Looks like a few fuzzies need to get back to CS101.
This was not new to Panther (although it may not have been in previous versions of OS X); it’s been in the original Calculator from OS 9 for a much longer time. In fact, just launch the original Calculator (which will launch Classic); it’s in Macintosh HD:System Folder:Apple Menu Items. Try the following:
Should be 0 right? The output it gives is even more bizarre than your original example. It’s been this way for as long as I can remember (back to System 7.1 at least, I believe).
I just checked these on Tiger (Mac OS X 10.4), and didn’t find these problems. So, although Apple says it is a floating point math problem (which it is) they fixed it anyway.
I think I tried all the permutations listed here. Interestingly, the last one (by nabziF), gives you a very small number (which, when I copy, only comes out at -0 instead of -2.77555756156e-17) IFF you enter it as he has it typed. If, however you do:
– .1 =
You get 0.
If you do it with the Calculator widget, as nabziF typed it, you get 0.
Different coders or different back ends…
I disagree, Ryan. The problem is/was most definitely with the user interface, and about time that they fixed it. Sure, the cause of that problem is the way floating point numbers work, but since they were working exactly how floating point numbers do work, it’s a categorical mistake to say that it was wrong.
And since even first year programming students are taught about that sort of stuff, you could say the programmers were the cause of the floating point numbers being the cause of the user interface problem.
Just tried this on 10.3.9 and calculator version 3.2.1 and it seems to have gone whatever your precision setting…
Error here is very small… I am reminded of the Department of Justice case against Microsoft, and they threw out several briefs the company submitted… it seems briefs need to be kept below 100,000 words (really not that brief). Microsoft’s were over limit.
It turns out Word miscounted the words… when they took the same file and used Word on a Mac, they got the correct count, which was over 100,000.
Software bugs will always be with us. Just don’t think that it’s only the mac that has some counting flaws.
How can this possibly happen??? :D
I constantly use the calculator feature on my computer. I use it to solve problems for me on boring algebra homework. If what you say is true on all apple computers, would my calculator “help” be stupid and not helping me at all.
thanks for the help,
I think this outrageous
People need to learn that calculators are the future
We must progress
If we must go back to the past let be for what we have done wrong back then and fix whatever we did
I say rise above the past and look to the future for if you don’t it will swallow you whole
Change the 0.0099999999 on the calculator to 0.01, and you have the correct answer :)
floating point precision bug in mac calendar
Floating point madness
Floating point madneess: Mike Davidson runs across a “1.01 != 1.01” type of issue in a calculator, and the comments pull up many good references on how various applications handle the difficulties describing non-binary numbers in binary memory. The top…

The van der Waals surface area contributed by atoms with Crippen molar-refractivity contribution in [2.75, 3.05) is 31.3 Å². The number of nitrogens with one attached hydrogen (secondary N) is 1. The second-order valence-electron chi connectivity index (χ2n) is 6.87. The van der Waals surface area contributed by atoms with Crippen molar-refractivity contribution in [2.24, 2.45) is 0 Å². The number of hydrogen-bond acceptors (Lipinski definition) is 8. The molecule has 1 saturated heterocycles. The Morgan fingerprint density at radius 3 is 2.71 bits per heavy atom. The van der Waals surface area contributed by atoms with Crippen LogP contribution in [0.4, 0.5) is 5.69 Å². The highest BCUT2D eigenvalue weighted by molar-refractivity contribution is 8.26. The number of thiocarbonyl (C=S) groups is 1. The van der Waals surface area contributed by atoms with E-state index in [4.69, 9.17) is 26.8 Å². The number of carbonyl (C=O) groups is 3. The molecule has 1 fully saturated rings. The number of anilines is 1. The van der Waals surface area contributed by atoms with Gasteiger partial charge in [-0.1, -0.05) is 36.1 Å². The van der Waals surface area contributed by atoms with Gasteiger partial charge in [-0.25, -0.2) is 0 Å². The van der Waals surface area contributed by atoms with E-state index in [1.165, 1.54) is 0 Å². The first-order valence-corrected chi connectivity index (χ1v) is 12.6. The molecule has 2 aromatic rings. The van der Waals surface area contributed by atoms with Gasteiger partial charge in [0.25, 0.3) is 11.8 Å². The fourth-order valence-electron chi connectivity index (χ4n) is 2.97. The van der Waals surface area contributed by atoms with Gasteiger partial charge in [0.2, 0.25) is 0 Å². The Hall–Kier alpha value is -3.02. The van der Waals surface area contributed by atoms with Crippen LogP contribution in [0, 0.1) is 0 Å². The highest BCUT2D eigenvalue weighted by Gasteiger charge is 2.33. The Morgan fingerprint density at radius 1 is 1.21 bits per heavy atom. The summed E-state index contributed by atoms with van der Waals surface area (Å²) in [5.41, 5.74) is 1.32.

Apple Flucks 1st Grade Math
the answer should be zero but the calc shows -2.449293598294706e-16
os x 10.3.9
Today’s calculator version 4.0.6. solved the addition problem of “1938 + 65” to equate 2000. After selection show paper tape and then pushing recalculate it came up with the correct answer 2003. What an embarrassment for Apple’s math team. I’m running the Operating system 10.4.11
On the Mac bug site they wrote:
For an advanced discussion of why this happens, see “What Every Computer Scientist Should Know About Floating-Point Arithmetic”
Interesting though that the computer scientists at Apple do not know this, and that they even point out what they should know, but don’t, on their help site.
Jeff, you forget one crucial thing: we programmers are lazy. The standard math operations in any language are based on the basic integer and floating point operations as they are
Here is the problem I am having with the Apple Calculator. I can’t get it to display numbers in the format I would like.
Here is what its is doing if calculate 13.5 / 1539 it shows me 8.7719e-03
While that is technically a correct answer I think I want tit to display it in the format I have become accustomed to like .0087719
What do I need to do to get it from this format 8.7719e-03 to this format .0087719
Right now I have OSX 10.4.11, Calculator version 4.0.6 but I have the same problem with Leopard too
Can anyone tell me how to do the following?
Using Calculator, with input a real number between 0 and 1 for example, how do I get the angle for which the sin equals that real number?
That is, how do I enter arcsin (or any other arc-trig) to determine the angle? Thanks.
So stupid. There has to be a way to do this with software. Maybe something that handles both sides of the decimal separately? Then it wouldn’t need to calculate the decimal points as fractions. Regardless of the reason, it’s absolutely, 100.00000000000002% inexcusable.
Mark from the year 2016 checking in. The floating point problem persists. Someone remember to test this in 2028 (I mean, 2027.99999999999999) to see if Apple has gotten around to fixing it yet.